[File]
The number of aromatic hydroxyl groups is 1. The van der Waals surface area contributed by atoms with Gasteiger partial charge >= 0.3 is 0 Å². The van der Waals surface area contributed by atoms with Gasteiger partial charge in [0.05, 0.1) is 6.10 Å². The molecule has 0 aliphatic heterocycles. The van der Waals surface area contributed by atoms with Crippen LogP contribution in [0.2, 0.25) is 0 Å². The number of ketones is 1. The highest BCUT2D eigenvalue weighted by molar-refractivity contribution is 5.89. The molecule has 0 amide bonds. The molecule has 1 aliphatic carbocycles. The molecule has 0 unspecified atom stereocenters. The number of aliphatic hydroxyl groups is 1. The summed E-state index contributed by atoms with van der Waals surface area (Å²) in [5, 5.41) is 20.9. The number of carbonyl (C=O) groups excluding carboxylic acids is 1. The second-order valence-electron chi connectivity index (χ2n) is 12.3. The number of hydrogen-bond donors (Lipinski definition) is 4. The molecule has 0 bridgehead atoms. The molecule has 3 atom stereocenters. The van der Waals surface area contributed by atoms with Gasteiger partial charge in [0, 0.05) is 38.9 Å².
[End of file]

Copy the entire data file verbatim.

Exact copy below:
The number of aromatic hydroxyl groups is 1. The van der Waals surface area contributed by atoms with Gasteiger partial charge >= 0.3 is 0 Å². The van der Waals surface area contributed by atoms with Gasteiger partial charge in [0.05, 0.1) is 6.10 Å². The molecule has 0 aliphatic heterocycles. The van der Waals surface area contributed by atoms with Crippen LogP contribution in [0.2, 0.25) is 0 Å². The number of ketones is 1. The highest BCUT2D eigenvalue weighted by molar-refractivity contribution is 5.89. The molecule has 0 amide bonds. The molecule has 1 aliphatic carbocycles. The molecule has 0 unspecified atom stereocenters. The number of aliphatic hydroxyl groups is 1. The summed E-state index contributed by atoms with van der Waals surface area (Å²) in [5, 5.41) is 20.9. The number of carbonyl (C=O) groups excluding carboxylic acids is 1. The second-order valence-electron chi connectivity index (χ2n) is 12.3. The number of hydrogen-bond donors (Lipinski definition) is 4. The molecule has 0 bridgehead atoms. The molecule has 3 atom stereocenters. The van der Waals surface area contributed by atoms with Gasteiger partial charge in [0, 0.05) is 38.9 Å².